02/6/2017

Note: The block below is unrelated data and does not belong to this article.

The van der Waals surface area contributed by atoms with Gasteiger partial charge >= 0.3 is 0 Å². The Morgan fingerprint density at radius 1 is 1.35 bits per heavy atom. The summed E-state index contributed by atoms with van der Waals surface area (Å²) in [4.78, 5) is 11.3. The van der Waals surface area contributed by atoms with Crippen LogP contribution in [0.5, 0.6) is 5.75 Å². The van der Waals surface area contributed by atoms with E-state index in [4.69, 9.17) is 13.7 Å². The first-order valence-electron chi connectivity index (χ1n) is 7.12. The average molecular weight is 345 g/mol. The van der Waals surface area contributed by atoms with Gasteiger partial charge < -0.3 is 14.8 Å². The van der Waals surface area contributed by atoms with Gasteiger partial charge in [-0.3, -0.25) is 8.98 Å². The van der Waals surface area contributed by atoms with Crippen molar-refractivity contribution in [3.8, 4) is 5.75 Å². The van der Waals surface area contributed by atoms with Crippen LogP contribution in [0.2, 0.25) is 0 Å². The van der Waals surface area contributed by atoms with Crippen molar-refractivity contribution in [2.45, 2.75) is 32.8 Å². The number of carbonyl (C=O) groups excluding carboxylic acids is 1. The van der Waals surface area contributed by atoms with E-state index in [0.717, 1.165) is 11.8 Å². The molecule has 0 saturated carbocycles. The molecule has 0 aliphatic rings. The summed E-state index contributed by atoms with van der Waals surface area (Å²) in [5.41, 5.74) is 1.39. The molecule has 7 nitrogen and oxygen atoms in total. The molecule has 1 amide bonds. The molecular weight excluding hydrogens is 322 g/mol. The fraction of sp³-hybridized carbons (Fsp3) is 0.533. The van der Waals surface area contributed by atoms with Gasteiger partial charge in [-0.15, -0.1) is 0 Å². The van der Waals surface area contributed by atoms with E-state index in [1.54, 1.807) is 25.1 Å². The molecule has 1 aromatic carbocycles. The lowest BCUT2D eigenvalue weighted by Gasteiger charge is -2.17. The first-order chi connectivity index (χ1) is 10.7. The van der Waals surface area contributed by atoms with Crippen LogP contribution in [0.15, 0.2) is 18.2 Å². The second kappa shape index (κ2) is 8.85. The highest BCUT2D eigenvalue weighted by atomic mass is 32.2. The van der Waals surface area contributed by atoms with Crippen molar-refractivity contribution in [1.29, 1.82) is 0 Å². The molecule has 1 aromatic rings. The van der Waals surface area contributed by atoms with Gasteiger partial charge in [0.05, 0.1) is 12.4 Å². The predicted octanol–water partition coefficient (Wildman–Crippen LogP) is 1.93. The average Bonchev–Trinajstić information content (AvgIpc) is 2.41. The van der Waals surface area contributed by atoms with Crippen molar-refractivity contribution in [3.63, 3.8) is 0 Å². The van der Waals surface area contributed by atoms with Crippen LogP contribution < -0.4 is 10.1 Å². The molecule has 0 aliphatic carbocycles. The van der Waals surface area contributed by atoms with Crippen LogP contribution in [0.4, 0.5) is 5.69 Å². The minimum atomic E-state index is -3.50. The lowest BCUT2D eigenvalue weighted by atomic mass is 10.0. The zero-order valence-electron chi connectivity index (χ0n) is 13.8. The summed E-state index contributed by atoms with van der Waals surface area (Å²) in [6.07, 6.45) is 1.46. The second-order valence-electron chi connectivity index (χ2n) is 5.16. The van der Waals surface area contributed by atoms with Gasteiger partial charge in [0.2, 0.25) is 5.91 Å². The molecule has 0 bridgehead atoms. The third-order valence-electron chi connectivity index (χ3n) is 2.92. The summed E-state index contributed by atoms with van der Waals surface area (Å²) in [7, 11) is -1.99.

08:16